What are your tips for navigating the farmers market? Tell us in the comments below!

Photos by James Ransom 

See what other Food52 readers are saying.

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    Matilda Luk
I eat everything.


elizabeth17 August 31, 2022
I love the tote bag in the photo at the top of the article. Can you tell me the brand, or when I may purchase it?
J August 19, 2022
Great piece, great tips! I LOVE my Farmers’ Market: at least two of my favorite farmers would call 911 if I didn’t show up some Saturday. I disagree only with #5 (don’t buy buzzy new stuff): I love grabbing 2 bunches of the first asparagus of the season! This year I got the first baby eggplants because, I learned later, our region has been blighted by eggplant bugs and those may have been the only eggplants available. I fill a bag with the first tomatoes to appear; likewise with the first sweet onions. I eagerly await the first sweet corn of the season. Granted, I live in the middle of U.S. rural nowhere, so I don’t think there’s any difference in price between my “first of the seasons” and later weeks, but can readily understand that may be the case in Manhattan. May I add another tip? I notice that this was a pre-pandemic article. During the pandemic, I established debit accounts with 3 of my favorite FM vendors (I had a debit CSA with the fourth for years), so that no cash need be exchanged. Two of those debit accounts still exist today; the other two now prefer cash. Still, it’s worth asking whether your repeat vendors would welcome a “debit CSA” account. Smart vendors know that these accounts also create customer loyalty, so a win-win for all.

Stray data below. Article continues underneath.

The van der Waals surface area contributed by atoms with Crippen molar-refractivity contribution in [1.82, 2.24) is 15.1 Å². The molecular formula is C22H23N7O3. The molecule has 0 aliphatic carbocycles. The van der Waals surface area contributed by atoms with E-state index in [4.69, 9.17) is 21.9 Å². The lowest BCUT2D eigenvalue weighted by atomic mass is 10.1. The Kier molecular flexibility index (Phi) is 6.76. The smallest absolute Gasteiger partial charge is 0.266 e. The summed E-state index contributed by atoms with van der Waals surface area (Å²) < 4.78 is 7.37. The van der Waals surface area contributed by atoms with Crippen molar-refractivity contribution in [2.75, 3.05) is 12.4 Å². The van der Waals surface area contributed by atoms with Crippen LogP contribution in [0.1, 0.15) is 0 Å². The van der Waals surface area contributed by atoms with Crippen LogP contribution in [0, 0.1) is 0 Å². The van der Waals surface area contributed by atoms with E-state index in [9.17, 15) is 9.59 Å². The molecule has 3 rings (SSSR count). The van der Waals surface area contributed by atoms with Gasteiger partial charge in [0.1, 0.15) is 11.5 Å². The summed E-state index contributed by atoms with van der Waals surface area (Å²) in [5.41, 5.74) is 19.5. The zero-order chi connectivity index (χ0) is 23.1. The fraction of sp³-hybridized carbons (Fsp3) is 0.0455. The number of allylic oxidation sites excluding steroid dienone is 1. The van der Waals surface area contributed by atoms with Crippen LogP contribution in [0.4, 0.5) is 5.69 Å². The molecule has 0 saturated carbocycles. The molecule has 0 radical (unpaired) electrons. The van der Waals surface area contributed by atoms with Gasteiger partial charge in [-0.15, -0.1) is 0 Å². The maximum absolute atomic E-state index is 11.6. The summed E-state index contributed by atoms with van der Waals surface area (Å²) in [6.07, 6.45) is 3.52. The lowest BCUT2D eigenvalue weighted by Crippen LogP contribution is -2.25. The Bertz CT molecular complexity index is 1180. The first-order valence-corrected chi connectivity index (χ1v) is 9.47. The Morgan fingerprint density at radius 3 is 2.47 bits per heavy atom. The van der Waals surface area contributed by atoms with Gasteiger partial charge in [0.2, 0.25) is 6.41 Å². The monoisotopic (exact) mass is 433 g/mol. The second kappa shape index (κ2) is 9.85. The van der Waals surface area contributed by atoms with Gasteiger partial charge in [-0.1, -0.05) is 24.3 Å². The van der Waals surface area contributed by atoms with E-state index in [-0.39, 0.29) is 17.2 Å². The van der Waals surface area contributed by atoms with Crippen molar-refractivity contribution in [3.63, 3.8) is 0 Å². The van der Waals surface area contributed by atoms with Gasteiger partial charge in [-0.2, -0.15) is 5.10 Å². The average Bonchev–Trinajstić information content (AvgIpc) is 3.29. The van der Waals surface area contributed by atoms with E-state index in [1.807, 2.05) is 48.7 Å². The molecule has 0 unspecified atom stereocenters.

arfinannie June 25, 2015
Regarding #10 (and #12) -- The farmers I know really appreciate it when their customers bring *them* treats. These don't have to be related to the items you bought from them, but if you've made sauce or pickles, your farmer would love it if you brought them a jar. Farming is incredibly hard work, and farmers need to feel appreciated!
Matilda L. June 18, 2015
About #5: sometimes it's about local weather--if it's been rainy in your area, strawberries and tomatoes will be watery, spinach, lettuce and asparagus (and other low to the ground produce) will be extra gritty.